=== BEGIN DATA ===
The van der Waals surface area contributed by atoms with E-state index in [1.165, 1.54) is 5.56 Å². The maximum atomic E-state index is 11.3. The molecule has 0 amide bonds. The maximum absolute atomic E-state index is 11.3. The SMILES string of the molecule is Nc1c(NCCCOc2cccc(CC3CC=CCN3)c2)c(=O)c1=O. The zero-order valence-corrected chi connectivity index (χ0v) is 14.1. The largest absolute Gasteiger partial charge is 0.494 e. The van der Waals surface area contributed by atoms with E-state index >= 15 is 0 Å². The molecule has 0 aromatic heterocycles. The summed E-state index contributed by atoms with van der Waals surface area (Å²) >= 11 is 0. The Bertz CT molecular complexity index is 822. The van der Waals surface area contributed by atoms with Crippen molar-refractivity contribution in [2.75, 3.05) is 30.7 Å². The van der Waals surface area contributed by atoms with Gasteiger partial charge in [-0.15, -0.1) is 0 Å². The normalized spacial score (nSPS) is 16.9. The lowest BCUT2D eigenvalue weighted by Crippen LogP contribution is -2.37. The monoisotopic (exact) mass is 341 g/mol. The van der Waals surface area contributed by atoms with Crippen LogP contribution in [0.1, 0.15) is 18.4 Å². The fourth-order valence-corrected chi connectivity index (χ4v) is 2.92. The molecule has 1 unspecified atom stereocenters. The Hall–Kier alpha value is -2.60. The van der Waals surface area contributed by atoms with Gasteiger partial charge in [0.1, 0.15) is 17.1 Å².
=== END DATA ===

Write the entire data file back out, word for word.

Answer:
The van der Waals surface area contributed by atoms with E-state index in [1.165, 1.54) is 5.56 Å². The maximum atomic E-state index is 11.3. The molecule has 0 amide bonds. The maximum absolute atomic E-state index is 11.3. The SMILES string of the molecule is Nc1c(NCCCOc2cccc(CC3CC=CCN3)c2)c(=O)c1=O. The zero-order valence-corrected chi connectivity index (χ0v) is 14.1. The largest absolute Gasteiger partial charge is 0.494 e. The van der Waals surface area contributed by atoms with E-state index >= 15 is 0 Å². The molecule has 0 aromatic heterocycles. The summed E-state index contributed by atoms with van der Waals surface area (Å²) >= 11 is 0. The Bertz CT molecular complexity index is 822. The van der Waals surface area contributed by atoms with Crippen molar-refractivity contribution in [2.75, 3.05) is 30.7 Å². The van der Waals surface area contributed by atoms with Gasteiger partial charge in [-0.15, -0.1) is 0 Å². The normalized spacial score (nSPS) is 16.9. The lowest BCUT2D eigenvalue weighted by Crippen LogP contribution is -2.37. The monoisotopic (exact) mass is 341 g/mol. The van der Waals surface area contributed by atoms with Crippen LogP contribution in [0.1, 0.15) is 18.4 Å². The fourth-order valence-corrected chi connectivity index (χ4v) is 2.92. The molecule has 1 unspecified atom stereocenters. The Hall–Kier alpha value is -2.60. The van der Waals surface area contributed by atoms with Gasteiger partial charge in [0.1, 0.15) is 17.1 Å².